- 2015 Federal Election
Taxpayers still paying for NDP staff
By Joan Bryden, The Canadian Press
OTTAWA - New Democrats are still using parliamentary resources to pay for 14 employees working in Montreal, Quebec City and Toronto.
And NDP Leader Tom Mulcair says he intends to hire one more taxpayer-funded staffer to work in Saskatchewan, where the party has no MPs.
However, the staffers are now working from their homes, rather than in satellite offices paid for by the party — a move Mulcair insisted is in line with new rules governing staff on the House of Commons payroll who work outside the parliamentary precinct or MPs' constituency offices.
"I'm allowed to do that," Mulcair said after a caucus meeting Wednesday.
"We have people in Quebec City. We have people in Montreal. We have people in Toronto. The only thing that's changed is now the rule has been amended to say that the party can't pay for that office. We're going to follow that new rule."
A spokesperson for Mulcair later said there are 10 staffers in Montreal, two in Quebec City and two in Toronto, all of whom are now working from their homes and remain on the Commons payroll, their salaries funded by New Democrat MPs pooling their office budgets.
That the 14 employees are still on the Commons payroll reflects Mulcair's decision to double down on his assertion that the party has done nothing wrong, even as he prepares for an unprecedented two-hour grilling on the subject Thursday by the Commons procedure and House affairs committee.
Having the staffers work from home strictly adheres to the letter of the provisional bylaw adopted last month by the secretive, all-party board of internal economy, which oversees administration of the Commons.
The bylaw prohibits MPs from using their Commons budgets to pay staff who work out of premises "owned, leased or under the control of a political party."
However, the home-work arrangement appears to fly in the face of another bylaw, which the states that MPs can use their Commons budgets "to hire employees for the Member's Parliamentary office or constituency office." It does not mention any other options.
The board is continuing to investigate the broader issue of the NDP's use of parliamentary resources to pay for staff "in offices outside the parliamentary precinct or constituency offices," according to a missive issued last month by the board's chair, Commons Speaker Andrew Scheer.
The investigation was prompted by Conservative and Liberal complaints that the NDP was using parliamentary resources to pay for what amounts to partisan field workers.
Mulcair continued to vehemently deny Wednesday that the staffers are involved in any partisan activity and his office supplied internal NDP job postings to back up his assertion.
The responsibilities listed for various job openings in Montreal include maximizing "caucus visibility" and advancing the NDP's "parliamentary goals and agenda."
However, under the qualifications listed for "outreach officers," one job posting states that "campaign experience (is) required." Another lists "experience in outreach, event planning, election or issue based campaigns."
Nevertheless, Mulcair insisted none of the Commons-paid staffers have engaged in partisan activity. He equated the use of satellite offices to regional offices set up by cabinet ministers.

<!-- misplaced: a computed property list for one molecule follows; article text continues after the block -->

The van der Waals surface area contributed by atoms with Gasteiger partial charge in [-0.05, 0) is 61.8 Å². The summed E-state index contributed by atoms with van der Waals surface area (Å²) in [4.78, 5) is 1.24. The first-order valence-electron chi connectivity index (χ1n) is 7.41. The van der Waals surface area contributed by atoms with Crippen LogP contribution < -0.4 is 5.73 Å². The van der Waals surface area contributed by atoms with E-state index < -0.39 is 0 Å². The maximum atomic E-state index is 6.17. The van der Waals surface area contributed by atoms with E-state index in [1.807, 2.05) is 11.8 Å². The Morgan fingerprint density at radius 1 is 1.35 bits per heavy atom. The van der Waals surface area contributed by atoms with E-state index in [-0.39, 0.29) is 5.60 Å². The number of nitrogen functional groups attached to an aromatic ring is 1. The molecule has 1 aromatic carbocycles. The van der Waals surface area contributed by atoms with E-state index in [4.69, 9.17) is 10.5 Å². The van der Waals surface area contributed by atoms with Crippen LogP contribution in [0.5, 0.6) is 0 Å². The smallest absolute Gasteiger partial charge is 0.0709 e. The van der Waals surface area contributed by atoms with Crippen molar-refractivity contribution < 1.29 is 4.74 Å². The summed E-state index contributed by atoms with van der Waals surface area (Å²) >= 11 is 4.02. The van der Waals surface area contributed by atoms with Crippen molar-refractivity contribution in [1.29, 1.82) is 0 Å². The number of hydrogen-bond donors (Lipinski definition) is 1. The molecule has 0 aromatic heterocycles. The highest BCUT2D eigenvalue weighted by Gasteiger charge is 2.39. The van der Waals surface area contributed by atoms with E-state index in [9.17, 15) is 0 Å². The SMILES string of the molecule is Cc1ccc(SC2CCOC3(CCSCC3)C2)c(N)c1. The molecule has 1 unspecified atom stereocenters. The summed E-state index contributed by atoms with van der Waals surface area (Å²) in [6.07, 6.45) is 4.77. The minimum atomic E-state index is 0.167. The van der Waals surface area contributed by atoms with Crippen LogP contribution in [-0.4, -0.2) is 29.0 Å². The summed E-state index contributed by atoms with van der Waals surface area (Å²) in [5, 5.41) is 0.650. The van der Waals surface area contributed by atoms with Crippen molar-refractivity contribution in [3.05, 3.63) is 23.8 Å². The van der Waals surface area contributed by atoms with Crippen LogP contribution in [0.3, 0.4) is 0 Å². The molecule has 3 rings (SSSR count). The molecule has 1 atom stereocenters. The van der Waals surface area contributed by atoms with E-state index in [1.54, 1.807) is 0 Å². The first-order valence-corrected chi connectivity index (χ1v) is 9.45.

Indeed, he argued that the NDP's arrangement is a better use of taxpayers' money than hiring employees in Ottawa and paying the cost of their travel to outlying areas — as other parties do.
While he expects to be grilled by rival parties at committee Thursday, he added: "I'm going to have some questions for them because they're going to be telling you that the best use of taxpayers' money is to pay people to travel back and forth from Ottawa to Montreal.
"We're saying that the best use of taxpayers' money and the most efficient use is to base those people in Montreal."
Taking advantage of a brief shortage of NDP MPs in the Commons last month, the Conservatives employed an obscure procedural manoeuvre to pass a motion ordering Mulcair to explain his party's use of parliamentary resources to the procedure and House affairs committee.
No opposition leader in Canadian history has ever before been ordered to appear before a committee, according to the Library of Parliament.
Mulcair's appearance Thursday is bound to be a partisan gang up, with both the Liberals and Conservatives doubtless hoping not only to tar the NDP leader with unethical conduct but to provoke him into losing his temper — reinforcing their preferred depiction of him as "angry Tom."
Since becoming leader two years ago, Mulcair has taken pains to soften his combative image. But he could barely restrain his anger Tuesday and again Wednesday when he was grilled at length by reporters on the satellite office issue.
He got into hostile exchanges with several reporters, accusing one of fabricating information and of repeatedly ignoring facts that prove the NDP did nothing wrong.
Documents provided to the committee by the Commons administration suggest officials had no idea New Democrats were using their office budgets to pay for employees who were not working on Parliament Hill. Employment forms filled out by the party's MPs ticked a box indicating the employees were working "within Ottawa."
However, Mulcair maintains the party never attempted to hide the arrangement.
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